On November 29, 2016 the DC Circuit Court of Appeals agreed and affirmed the dismissal of her federal claim as excluded from ERISA under this regulation: “The Department of Labor exempts from ERISA certain ‘payroll practices,’ including: ‘payment of employee’s normal compensation, out of the employer’s general assets, on account of periods of time during which the employee is physically or mentally unable to perform his or her duties, or is otherwise absent for medical reasons.” (citing 29 C.F.R. Section 2510.3-1(b)(2)).

Common Sense Counsel: This case is a great lesson for employers on the difference between a “Payroll Practice,” and Short Term Disability Benefits Governed by ERISA. ERISA is a term all employers and employees will come to know and appreciate in the coming month as President Elect Trump says he will “repeal and replace with something terrific” the Affordable Care Act (AKA Obama Care). The only multistate vehicle through which he can readily achieve this goal is through ERISA, which governs all employer sponsored group health insurance. ERISA has its own set of regulations on notice, claims adjudication, fiduciary duty and many other topics.

In 1945, Congress expressly acknowledged in the McCarran-Ferguson Act that regulation of “the business of insurance” was best left to the individual states. Since that time, the argument is regularly made that state regulation is “inefficient, costly and burdensome.” It is often asserted that the 50+ individual jurisdictions a nationwide carrier has to work with represent a “patchwork” of rules and standards – an agonizingly difficult and redundant regulatory system, one that adds costs and denies consumers the creativity of the free market to quickly develop and market innovative insurance products. So look for this to play out beginning in January 2017.

There is specific discretionary language, and plan exhaustion requirements, which should not only appear in your ERISA Plan documents, but also in your Employee Handbook. Handbooks should be reviewed every 2 years, or whenever a new President takes office. 

Tommy Eden is a partner working out of the Constangy, Brooks, Smith & Prophete, LLP offices in Opelika, AL and West Point, GA and a member of the ABA Section of Labor and Employment Law and serves on the Board of Directors for the East Alabama SHRM Chapter. He can be contacted at teden@constangy.com or 334-246-2901. Blog at www.alabamaatwork.com


Sunday, December 4, 2016

Making America’s Homeland Safe Again



   












To:   Trump Transition Team
Re:   Making America’s Homeland Safe Again
From: Tommy Eden, Partner, Constangy, Brooks, Smith & Prophete, LLP; Constangy Immigration Practice Group and ABA Labor and Employment Section; Workplace Immigration Committee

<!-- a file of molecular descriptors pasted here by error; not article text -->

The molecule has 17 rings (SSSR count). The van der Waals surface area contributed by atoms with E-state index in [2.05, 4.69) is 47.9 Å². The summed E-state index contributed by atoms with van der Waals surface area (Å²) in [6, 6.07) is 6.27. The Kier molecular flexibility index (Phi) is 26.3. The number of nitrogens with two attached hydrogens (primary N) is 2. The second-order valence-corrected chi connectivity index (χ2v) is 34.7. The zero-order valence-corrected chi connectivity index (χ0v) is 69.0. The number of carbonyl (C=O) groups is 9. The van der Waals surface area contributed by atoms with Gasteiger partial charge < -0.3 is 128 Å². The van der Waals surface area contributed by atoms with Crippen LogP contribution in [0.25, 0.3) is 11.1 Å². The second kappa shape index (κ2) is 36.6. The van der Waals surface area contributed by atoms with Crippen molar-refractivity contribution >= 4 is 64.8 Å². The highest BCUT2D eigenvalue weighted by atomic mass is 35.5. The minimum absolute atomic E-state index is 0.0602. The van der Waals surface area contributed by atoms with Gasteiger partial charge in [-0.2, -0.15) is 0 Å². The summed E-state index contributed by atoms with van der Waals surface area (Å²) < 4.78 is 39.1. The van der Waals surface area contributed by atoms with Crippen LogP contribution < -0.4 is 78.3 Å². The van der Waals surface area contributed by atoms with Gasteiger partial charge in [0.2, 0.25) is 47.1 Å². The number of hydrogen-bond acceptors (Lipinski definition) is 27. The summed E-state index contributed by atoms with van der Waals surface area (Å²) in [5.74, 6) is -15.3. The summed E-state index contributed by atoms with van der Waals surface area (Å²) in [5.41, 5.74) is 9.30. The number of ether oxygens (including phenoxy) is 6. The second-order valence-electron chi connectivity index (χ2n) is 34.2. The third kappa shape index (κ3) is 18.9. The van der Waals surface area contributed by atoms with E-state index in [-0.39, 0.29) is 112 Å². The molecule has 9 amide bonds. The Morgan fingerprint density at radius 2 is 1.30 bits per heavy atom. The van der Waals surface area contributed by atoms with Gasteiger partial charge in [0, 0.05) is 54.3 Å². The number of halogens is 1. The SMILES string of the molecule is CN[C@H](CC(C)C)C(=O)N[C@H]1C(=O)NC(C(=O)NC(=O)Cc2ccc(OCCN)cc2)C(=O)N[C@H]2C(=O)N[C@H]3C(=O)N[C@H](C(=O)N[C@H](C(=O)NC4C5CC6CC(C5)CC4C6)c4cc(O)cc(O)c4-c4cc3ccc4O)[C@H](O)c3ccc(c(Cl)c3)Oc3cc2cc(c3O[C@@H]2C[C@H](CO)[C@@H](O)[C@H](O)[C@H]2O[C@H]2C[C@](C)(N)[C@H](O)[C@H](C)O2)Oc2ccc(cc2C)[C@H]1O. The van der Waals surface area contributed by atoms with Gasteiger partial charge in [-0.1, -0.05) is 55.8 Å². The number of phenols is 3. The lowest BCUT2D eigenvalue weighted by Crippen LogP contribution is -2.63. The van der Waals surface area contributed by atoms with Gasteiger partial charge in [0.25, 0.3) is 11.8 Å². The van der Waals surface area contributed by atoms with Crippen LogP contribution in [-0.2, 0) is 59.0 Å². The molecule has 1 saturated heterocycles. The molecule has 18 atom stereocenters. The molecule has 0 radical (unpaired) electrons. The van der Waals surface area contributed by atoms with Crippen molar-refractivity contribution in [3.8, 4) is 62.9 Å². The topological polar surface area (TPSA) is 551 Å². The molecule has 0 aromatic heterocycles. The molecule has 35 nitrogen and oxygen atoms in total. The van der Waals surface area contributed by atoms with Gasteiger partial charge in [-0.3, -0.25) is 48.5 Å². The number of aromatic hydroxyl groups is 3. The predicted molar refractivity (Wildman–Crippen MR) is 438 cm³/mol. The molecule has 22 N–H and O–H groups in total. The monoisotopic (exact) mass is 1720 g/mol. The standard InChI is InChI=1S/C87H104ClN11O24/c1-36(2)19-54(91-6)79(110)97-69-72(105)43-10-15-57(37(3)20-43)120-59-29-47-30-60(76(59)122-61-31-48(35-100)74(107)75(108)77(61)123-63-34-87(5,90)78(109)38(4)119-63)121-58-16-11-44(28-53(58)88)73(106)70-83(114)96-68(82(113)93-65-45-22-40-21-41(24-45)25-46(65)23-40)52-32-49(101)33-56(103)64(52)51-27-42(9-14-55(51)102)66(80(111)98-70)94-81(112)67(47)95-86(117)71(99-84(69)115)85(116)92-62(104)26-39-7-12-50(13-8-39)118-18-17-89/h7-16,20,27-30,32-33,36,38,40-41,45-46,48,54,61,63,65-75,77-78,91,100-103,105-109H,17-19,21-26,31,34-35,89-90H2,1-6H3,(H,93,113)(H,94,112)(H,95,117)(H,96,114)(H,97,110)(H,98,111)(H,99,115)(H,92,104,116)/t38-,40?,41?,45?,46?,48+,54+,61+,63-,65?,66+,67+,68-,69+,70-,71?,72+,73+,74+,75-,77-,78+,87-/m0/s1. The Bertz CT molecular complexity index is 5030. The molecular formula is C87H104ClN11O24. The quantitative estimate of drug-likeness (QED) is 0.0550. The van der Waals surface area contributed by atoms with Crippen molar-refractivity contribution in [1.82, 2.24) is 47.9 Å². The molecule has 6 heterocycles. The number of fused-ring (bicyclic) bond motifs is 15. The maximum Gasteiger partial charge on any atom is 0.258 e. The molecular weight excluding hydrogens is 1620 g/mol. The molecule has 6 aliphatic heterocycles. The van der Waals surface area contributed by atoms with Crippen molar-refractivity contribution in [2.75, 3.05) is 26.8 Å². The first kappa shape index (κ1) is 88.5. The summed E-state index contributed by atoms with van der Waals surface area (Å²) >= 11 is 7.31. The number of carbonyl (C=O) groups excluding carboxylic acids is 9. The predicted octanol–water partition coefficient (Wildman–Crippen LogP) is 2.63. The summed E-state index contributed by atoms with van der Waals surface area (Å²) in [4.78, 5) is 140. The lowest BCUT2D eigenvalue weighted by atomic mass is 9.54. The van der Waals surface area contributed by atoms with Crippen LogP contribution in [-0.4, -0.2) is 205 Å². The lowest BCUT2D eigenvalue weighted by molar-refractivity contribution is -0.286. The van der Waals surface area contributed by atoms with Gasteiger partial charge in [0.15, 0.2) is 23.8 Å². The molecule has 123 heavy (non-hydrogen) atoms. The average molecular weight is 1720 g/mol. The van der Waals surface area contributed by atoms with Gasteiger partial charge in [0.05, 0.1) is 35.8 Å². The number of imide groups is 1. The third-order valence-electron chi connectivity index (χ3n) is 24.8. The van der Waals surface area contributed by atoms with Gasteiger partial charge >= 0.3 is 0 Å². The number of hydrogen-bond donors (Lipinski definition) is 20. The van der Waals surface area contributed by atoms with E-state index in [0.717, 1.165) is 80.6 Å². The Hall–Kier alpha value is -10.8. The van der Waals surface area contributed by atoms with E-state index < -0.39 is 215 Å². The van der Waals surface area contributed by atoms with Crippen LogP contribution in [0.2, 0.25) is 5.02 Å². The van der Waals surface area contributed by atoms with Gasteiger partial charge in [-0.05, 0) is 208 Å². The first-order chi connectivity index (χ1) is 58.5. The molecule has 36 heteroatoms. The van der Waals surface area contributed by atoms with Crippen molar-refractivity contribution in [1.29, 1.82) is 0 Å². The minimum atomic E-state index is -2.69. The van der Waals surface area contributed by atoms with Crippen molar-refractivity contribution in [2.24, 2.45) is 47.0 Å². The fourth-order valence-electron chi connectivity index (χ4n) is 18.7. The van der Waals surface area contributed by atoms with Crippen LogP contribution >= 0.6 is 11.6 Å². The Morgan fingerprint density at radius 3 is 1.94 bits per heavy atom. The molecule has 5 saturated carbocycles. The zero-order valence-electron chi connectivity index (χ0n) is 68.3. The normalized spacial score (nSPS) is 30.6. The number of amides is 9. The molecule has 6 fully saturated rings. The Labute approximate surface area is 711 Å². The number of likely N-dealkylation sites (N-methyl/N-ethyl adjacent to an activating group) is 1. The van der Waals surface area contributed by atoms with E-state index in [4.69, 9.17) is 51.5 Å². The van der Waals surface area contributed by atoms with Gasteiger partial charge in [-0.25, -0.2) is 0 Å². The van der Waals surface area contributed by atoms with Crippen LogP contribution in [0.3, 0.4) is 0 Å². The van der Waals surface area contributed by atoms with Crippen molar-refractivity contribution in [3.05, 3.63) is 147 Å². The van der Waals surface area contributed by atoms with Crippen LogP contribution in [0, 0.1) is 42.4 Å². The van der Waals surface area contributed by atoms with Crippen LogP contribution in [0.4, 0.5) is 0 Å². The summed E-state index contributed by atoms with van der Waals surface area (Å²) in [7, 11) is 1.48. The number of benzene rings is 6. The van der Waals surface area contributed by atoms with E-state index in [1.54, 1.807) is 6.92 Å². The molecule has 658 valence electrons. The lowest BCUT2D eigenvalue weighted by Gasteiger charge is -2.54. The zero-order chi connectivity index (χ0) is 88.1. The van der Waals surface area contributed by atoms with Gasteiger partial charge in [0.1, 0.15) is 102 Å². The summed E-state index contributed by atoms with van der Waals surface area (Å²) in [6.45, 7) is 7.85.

Recognizing the Problem: foreign workers illegally migrate to the United States looking for jobs in sectors that American workers have been pushed out of or abandoned. American employers have for decades sought cheap labor in manual labor occupations, typically in agriculture and construction. This has led to the creation of an underground black-market economy: 1) where workers are sometime taken advantage of; 2) unsafe working conditions can occur; 3) gangs, prostitution and cartels can thrive; 4) American craft workers disappear; and 5) families are torn apart.  Fake IDs are rampant and the Form I-9 process in its current state is ineffective because the chances of any one employer being caught by ICE hiring those not lawfully in the country is extremely slim. Employers do not see hiring illegals as a crime, or not patriotic, but merely as the cost of doing business when there is an ICE audit. Federal criminal proceedings brought against an employer are extremely rare, as are criminal prosecution of alien criminals as occurred under the Bush Administration. In the states where E-verify is mandated, workers merely migrate to states where it is not.

Possible Solutions: demand reduction by American employers is the absolute linchpin of any program to reduce the draw to this country for illegal aliens. Call it A WALL OF EMPLOYER REJECTION by America’s employers who love their country. E-Verify is the most effective system devised to keep American employers accountable. Coupled with the new smart electronic Form I-9 effective 1.21.17 (please add electronic signatures), and some type of biometric identification system would present a formidable barrier to employers seeking to de-fraud the system. It would be a massive employer educational/indoctrination to train and migrate employers nationwide to use the electronic Form I-9 and E-Verify, but it must be done. 

Experiments by Several States:  in 2012 Alabama faced such a momentous task after the passage of  HB 56 Beason-Hammon Alabama Taxpayer and Citizen Protection Act spearheaded by Rosemary Elabash, Alabama Director of the National Federation of Independent Businesses, there were at least five major listening sessions for employers across Alabama of 300 to 500 employers represented. All of the major Alabama associations were enlisted and I was privileged to be one of the attorneys on the speaking panels and created a compliance blog at www.I-9solutions.com . It was a Herculean effort, but in the end an accountable immigration verification system was brought to the State of Alabama with mandated E-Verify for all employers. Memorandums of Understanding were entered into between ICE and the sheriffs’ departments throughout the State of Alabama. Other states making similar pushes are reflected on the attached Chart developed by the Practical Law Institute.